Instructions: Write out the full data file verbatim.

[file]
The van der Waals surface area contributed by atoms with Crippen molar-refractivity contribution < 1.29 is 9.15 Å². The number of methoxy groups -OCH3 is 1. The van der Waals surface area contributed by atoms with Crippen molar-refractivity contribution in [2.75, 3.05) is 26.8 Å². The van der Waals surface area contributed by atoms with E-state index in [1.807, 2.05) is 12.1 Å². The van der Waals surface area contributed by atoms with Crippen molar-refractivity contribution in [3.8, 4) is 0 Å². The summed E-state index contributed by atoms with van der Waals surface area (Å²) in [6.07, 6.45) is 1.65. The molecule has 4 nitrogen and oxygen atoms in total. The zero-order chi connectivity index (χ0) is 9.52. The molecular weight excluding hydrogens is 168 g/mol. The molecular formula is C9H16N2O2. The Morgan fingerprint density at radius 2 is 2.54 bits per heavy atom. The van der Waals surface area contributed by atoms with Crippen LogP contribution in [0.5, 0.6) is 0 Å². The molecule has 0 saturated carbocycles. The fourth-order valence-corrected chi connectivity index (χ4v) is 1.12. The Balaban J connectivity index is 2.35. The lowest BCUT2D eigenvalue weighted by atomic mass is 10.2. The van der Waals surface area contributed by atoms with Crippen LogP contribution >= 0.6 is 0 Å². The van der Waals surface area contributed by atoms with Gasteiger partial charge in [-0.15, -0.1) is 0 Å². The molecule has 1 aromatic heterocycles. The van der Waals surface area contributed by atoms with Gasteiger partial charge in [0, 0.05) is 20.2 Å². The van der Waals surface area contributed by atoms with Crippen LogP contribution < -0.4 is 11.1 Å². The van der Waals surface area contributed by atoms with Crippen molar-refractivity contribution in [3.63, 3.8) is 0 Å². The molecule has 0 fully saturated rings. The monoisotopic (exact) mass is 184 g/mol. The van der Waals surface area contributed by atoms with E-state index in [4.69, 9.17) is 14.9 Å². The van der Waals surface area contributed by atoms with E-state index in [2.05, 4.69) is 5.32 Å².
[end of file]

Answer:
The van der Waals surface area contributed by atoms with Crippen molar-refractivity contribution < 1.29 is 9.15 Å². The number of methoxy groups -OCH3 is 1. The van der Waals surface area contributed by atoms with Crippen molar-refractivity contribution in [2.75, 3.05) is 26.8 Å². The van der Waals surface area contributed by atoms with E-state index in [1.807, 2.05) is 12.1 Å². The van der Waals surface area contributed by atoms with Crippen molar-refractivity contribution in [3.8, 4) is 0 Å². The summed E-state index contributed by atoms with van der Waals surface area (Å²) in [6.07, 6.45) is 1.65. The molecule has 4 nitrogen and oxygen atoms in total. The zero-order chi connectivity index (χ0) is 9.52. The molecular weight excluding hydrogens is 168 g/mol. The molecular formula is C9H16N2O2. The Morgan fingerprint density at radius 2 is 2.54 bits per heavy atom. The van der Waals surface area contributed by atoms with Crippen LogP contribution in [0.5, 0.6) is 0 Å². The molecule has 0 saturated carbocycles. The fourth-order valence-corrected chi connectivity index (χ4v) is 1.12. The Balaban J connectivity index is 2.35. The lowest BCUT2D eigenvalue weighted by atomic mass is 10.2. The van der Waals surface area contributed by atoms with Crippen LogP contribution >= 0.6 is 0 Å². The van der Waals surface area contributed by atoms with Gasteiger partial charge in [-0.15, -0.1) is 0 Å². The molecule has 1 aromatic heterocycles. The van der Waals surface area contributed by atoms with Gasteiger partial charge in [0, 0.05) is 20.2 Å². The van der Waals surface area contributed by atoms with Crippen LogP contribution < -0.4 is 11.1 Å². The van der Waals surface area contributed by atoms with Crippen molar-refractivity contribution in [3.63, 3.8) is 0 Å². The molecule has 0 fully saturated rings. The monoisotopic (exact) mass is 184 g/mol. The van der Waals surface area contributed by atoms with E-state index in [4.69, 9.17) is 14.9 Å². The van der Waals surface area contributed by atoms with E-state index in [2.05, 4.69) is 5.32 Å².